In Macbeth, the darkness in the hearts of the characters either disappear or the characters realize what the darkness had done to them. When the images of witches are brought up in any piece of literature, they are usually associated with darkness and/or evil. This is also the case in Macbeth. Shakespeare uses many techniques to enforce this stereotype of witches. He uses pathetic fallacy to convey the dark surroundings as they “Hover through the fog and filthy air” (1 .
. .] It is this synchronizing of nature and fortune that soothsayers study, and that the witches in Macbeth know something about. We call it fate, which over-simplifies it. (88-89) In his book, On the Design of Shakespearean Tragedy, H. S. Wilson explains the stand taken by Macbeth in his relationship with fate: He pits himself no merely against the threat of hell but also against the enmity of "Fate" (as represented in the prophecies of the Weird Sisters): come, Fate, into the list, And champion me to th' utterance.
As the play continues, with the foreseeing witches and the deceptive lady Macbeth, he quickly turns from a courageous strong hearted man, to a tyrant king who is willing to commit the unthinkable to withhold his royal status. In Macbeth, the prophecies foretold by the three witches about future events enflame our protagonist, driving him to make treacherous decisions that impact severely on his downfall. He is immediately taken in as the witches reveal the royal titles. Eager to unlock the secrets of these prophecies, Macbeth questions the witches, demanding them to speak. "And often to win us to our harm, the instruments of darkness tell us truths."
So they will "hover" in the fog, and in the dust and dirt of battle, waiting for the chance to do evil. Fair is Foul and Foul is Fair" is a paradox, a statement that appears to be contadictory but actually expresses the truth. The witches are foul, but they give fair advice. Macbeth seems like a hero, but he is a plotter and dastard. It is quite interesting to note that the words of the witches will have an echo in Macbeth’s “So foul and fair a day I have not seen”.
“Come, thick night, and pall thee in the dunnest smoke of hell, that my keen knife see not the wound it makes” (I. V. 56). The darkness that Lady Macbeth called upon seems to be the cruelty that she needs to commit her Duncan’s death. This then lets the readers see the image of the scene about to unfold in their mind. Foreshadowing and aside are both Rhetorical devices used Macbeth but they are used in different manners. Foreshadowing plays an important role in Macbeth because most of the action of the play is hinted at before it happens.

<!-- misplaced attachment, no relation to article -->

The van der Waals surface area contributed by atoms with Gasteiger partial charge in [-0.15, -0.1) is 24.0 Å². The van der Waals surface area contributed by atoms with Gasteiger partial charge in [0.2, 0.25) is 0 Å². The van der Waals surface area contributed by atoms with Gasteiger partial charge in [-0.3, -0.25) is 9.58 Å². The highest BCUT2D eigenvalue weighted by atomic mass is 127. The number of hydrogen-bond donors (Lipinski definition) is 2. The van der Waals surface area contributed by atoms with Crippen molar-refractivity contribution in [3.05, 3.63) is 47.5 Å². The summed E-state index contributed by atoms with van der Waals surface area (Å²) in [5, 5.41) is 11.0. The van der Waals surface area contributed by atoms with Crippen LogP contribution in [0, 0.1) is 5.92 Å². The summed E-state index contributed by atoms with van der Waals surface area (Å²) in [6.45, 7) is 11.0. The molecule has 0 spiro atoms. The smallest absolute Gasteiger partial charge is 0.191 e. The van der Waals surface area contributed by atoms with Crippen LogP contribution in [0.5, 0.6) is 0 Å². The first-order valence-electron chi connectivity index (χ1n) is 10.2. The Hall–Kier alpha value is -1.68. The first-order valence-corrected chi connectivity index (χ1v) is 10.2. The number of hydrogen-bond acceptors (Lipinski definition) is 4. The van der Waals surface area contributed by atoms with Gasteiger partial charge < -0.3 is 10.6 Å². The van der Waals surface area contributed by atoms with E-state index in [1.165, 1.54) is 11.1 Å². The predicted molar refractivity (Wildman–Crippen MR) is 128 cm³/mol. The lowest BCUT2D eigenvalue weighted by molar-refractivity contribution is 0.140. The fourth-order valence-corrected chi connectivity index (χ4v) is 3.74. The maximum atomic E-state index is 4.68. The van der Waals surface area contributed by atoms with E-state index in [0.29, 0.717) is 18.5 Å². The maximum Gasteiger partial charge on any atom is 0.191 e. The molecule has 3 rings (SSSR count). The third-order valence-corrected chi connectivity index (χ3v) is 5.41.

First and foremost, the Witches were the root of Macbeth’s misfortunes and evil doings. The Witches show Macbeth three prophecies regarding his past, present and future “All hail, Macbeth! hail to thee, thane of Glamis!”, “All hail, Macbeth! hail to thee, thane of Cawdor!”, “All hail, Macbeth! that shalt be king hereafter.”(Shakespeare, Act 1, Scene 3, lines 49-51).
Their equivocation can be clearly seen in the opening scene, where they juxtapose contrasting words in the same lines. “When the battle’s lost and won.” and “Fair is foul and foul is fair”. The usage of these opposing words together underlines the deceptive nature of their speech, and it is this very nature that succeeds in disorientating Macbeth. Shortly after the witches give him the prophecies, Macbeth states in his soliloquy :” This supernatural soliciting/Cannot be ill, cannot be good.” These lines highlight Macbeth’s state of inner conflict and turmoil, as he is indecisive and unsure of how to react to the witches’ predictions of him ascending the throne. This is important in establishing Macbeth as a tragic hero, as the witches undue influence on him lead him to his tragic error of judgment which would lead to his downfall.
While this may not seem to be controlling, the mental affect on Macbeth was more damaging then anything they could have imagined. Macbeth’s mental state from the beginning when they first said the prophecy went on a massive decline sanity wise, were Macbeth could only think about how the witches predicted Banquo’s descendents to take the throne. Later on in the play, an apparition that the witches had summoned up for Macbeth says, “Macbeth! Macbeth! Beware Macduff!
The Importance of the Supernatural in Macbeth Macbeth is deeply influenced by the supernatural occurrences in this playwright. One of the first signs of the supernatural is the three witches that serve as foretellers for Macbeth’s future. Following the witches, there is the ghost of Banquo who completely took Macbeth away from reality and made other people think Macbeth was not well and that he was having hallucinations. The hallucinations or supernatural occurrences such as the ghost may have been caused by the guilt of killing his best friend. The following supernatural occurrence that plays an important role in Macbeth is the floating dagger that leads Macbeth into killing Duncan.
Another prophecy made by the witches was that Banquo's son will be king. Fuelled by paranoia, lack of sleep andvisions, Macbeth was thrown into a state of confusion and a belief that the prophecies were inevitable. Lady Macbeth urged her husband to commit murder and it was this action that sparked Macbeth's downfall. When Lady Macbeth heard about the prophecies made by the witches, and how one of them had already come true, she called upon evil spirits to guide her through her task - killing the king. ."..